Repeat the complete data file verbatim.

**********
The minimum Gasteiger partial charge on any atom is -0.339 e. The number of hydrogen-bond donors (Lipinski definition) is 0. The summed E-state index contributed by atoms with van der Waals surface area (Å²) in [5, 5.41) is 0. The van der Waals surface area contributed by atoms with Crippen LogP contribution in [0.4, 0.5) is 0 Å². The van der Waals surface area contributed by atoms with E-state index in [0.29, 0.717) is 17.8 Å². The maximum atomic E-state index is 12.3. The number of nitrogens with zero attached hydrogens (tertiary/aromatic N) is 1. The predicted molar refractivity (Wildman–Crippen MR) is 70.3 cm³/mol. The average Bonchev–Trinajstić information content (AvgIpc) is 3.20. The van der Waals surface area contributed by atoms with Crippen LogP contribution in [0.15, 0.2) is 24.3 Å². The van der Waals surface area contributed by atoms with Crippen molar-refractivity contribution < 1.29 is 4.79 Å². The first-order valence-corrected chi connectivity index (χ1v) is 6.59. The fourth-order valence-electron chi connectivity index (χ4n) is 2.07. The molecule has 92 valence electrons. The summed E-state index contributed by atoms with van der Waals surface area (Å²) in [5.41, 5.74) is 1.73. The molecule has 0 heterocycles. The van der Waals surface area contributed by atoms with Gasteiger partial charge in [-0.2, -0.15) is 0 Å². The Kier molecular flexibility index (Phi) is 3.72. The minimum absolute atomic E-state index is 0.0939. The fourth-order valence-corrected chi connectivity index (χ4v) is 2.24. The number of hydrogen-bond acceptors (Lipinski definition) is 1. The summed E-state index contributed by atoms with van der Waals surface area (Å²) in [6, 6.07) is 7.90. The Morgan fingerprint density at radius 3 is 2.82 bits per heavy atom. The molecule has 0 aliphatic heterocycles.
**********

The minimum Gasteiger partial charge on any atom is -0.339 e. The number of hydrogen-bond donors (Lipinski definition) is 0. The summed E-state index contributed by atoms with van der Waals surface area (Å²) in [5, 5.41) is 0. The van der Waals surface area contributed by atoms with Crippen LogP contribution in [0.4, 0.5) is 0 Å². The van der Waals surface area contributed by atoms with E-state index in [0.29, 0.717) is 17.8 Å². The maximum atomic E-state index is 12.3. The number of nitrogens with zero attached hydrogens (tertiary/aromatic N) is 1. The predicted molar refractivity (Wildman–Crippen MR) is 70.3 cm³/mol. The average Bonchev–Trinajstić information content (AvgIpc) is 3.20. The van der Waals surface area contributed by atoms with Crippen LogP contribution in [0.15, 0.2) is 24.3 Å². The van der Waals surface area contributed by atoms with Crippen molar-refractivity contribution < 1.29 is 4.79 Å². The first-order valence-corrected chi connectivity index (χ1v) is 6.59. The fourth-order valence-electron chi connectivity index (χ4n) is 2.07. The molecule has 92 valence electrons. The summed E-state index contributed by atoms with van der Waals surface area (Å²) in [5.41, 5.74) is 1.73. The molecule has 0 heterocycles. The van der Waals surface area contributed by atoms with Gasteiger partial charge in [-0.2, -0.15) is 0 Å². The Kier molecular flexibility index (Phi) is 3.72. The minimum absolute atomic E-state index is 0.0939. The fourth-order valence-corrected chi connectivity index (χ4v) is 2.24. The number of hydrogen-bond acceptors (Lipinski definition) is 1. The summed E-state index contributed by atoms with van der Waals surface area (Å²) in [6, 6.07) is 7.90. The Morgan fingerprint density at radius 3 is 2.82 bits per heavy atom. The molecule has 0 aliphatic heterocycles.